Researchers in modern studies have moved beyond the age-stage theory of cognitive development and have found other variables that play a role in enhancing consumer competencies among young children. For example, research has shown that theory of mind (ie, the ability to think about the thoughts and feeling of others) predicts elementary school-aged children’s ability to understand selling intent and the social symbolism of brands.10,11 Similarly, preschool-aged children with developed theory of mind are better equipped to detect persuasive intent.12 Furthermore, executive functioning (ie, the form of cognitive development that explains impulse control, planned behavior, and categorization skills) has been linked to children’s ability to process brand messages.11
What remains unknown is how children move from basic consumer competencies to being critical thinkers capable of defending against persuasion. Children’s readiness to learn from their social world renders them vulnerable until they develop skepticism.13 The protracted development of executive functions (which continues into adolescence) may explain why this skepticism is slow to emerge.14 By late adolescence, children’s ability to cope with advertising should surface.13 However, even as adults, we may be capable of skepticism but still fail to use our critical-thinking skills at all times.13 Hence, further research is needed to understand what (if any) individual differences characterize mindful child and adolescent consumers.
Marketing to Children in New Media Environments
As marketing to children has moved to new media platforms, researchers have struggled to keep up with these changes. In the past, researchers could record a few hours of television to get a sense of how marketers were selling to children. However, monitoring new media is fraught with logistical issues because Web sites can be altered in a matter of hours and social networks can privately reach out to young people with commercial appeals.
What we do know about marketing appeals in newer media is that they are often qualitatively different from traditional advertisements. Instead of receiving messages passively, online advertisements engage children actively through advergaming platforms (ie, games featuring branded content) and/or through solicitation as brand ambassadors (eg, encouraging children to reach out to friends about a product).15,16 These practices are particularly problematic because evidence shows that children have more difficulty understanding that they are being marketed to in these online settings.17
Research also shows that marketers reaching children in online settings are acting with little oversight and are often more aggressive with their marketing strategies. For example, although companies are legally forbidden from collecting data on children <13 years old in the United States, evidence suggests that marketers do engage in this practice.16 Moreover, content analyses of food product Web sites show that many companies feature food products that are substantially less beneficial to children.18
Mitigating Advertising Effects
Because of the concerns regarding the appropriateness and possibly harmful consequences of advertising targeting youth, various initiatives have been taken to protect and empower them. On a policy level, advertising regulations have been implemented to restrict certain types of advertising targeted at children. However, many of these policies (such as those related to alcohol and food marketing) are self-regulated, and convincing evidence for the efficacy of these policies is still lacking.19,20 Moreover, as noted above, the boundless and simultaneously subtle nature of the online media landscape makes it increasingly difficult to implement and control advertising policies.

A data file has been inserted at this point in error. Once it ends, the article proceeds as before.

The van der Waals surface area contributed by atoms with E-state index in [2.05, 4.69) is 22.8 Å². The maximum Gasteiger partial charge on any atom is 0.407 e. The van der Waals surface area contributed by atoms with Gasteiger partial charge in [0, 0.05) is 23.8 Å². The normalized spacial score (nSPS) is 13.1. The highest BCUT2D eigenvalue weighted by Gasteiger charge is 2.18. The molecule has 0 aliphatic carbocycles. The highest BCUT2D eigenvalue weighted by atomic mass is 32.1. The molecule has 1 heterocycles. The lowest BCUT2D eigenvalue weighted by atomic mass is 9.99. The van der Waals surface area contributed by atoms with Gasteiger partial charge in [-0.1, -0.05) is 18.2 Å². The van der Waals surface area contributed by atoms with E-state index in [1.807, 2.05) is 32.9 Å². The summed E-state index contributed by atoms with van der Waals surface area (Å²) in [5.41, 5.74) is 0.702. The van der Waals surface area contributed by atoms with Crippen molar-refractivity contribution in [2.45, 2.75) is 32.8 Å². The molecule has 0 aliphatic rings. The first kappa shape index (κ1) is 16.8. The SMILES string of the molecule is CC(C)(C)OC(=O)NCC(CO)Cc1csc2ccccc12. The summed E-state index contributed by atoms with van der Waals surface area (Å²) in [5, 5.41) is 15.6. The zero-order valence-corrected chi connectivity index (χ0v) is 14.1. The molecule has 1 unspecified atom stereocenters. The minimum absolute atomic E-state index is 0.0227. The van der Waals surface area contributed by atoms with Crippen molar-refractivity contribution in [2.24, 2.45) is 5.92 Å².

In response to the difficulties related to advertising policies, there have been calls to invest in the development of educational interventions to empower children by increasing their advertising knowledge. However, research indicates that possessing advertising knowledge does not necessarily enable children to cope with advertising in a conscious and critical manner.14 Because of the types of appeals used and children’s growing cognitive abilities, young people may not be motivated or able to evaluate advertising and make well-informed consumer decisions.14 Therefore, further investigation is needed to understand how best to use education interventions.
However, there is research that shows parents can play a key role in increasing their children’s comprehension of advertising and counteract potentially undesirable advertising effects by actively talking with their children about advertising.21 Yet, in the contemporary media landscape, it has become increasingly difficult for parents to guide their children, particularly in online environments.22 This makes it far more difficult for parents to recognize current advertising practices, which thereby restricts their ability to talk to their children about them.23
Using Marketing Insights to Help Children
Despite frequent criticism, child-targeted marketing has the potential to encourage positive behaviors. The effectiveness of social marketing confirms that identical techniques used to sell commercial products can sell positive attitudes, ideas, and behaviors.24 Still, whereas there is a vast research base looking at adults and persuasion, little is known regarding the theoretical foundations of persuasion as applied to youth or the potential to effectively market healthful commercial products to young audiences.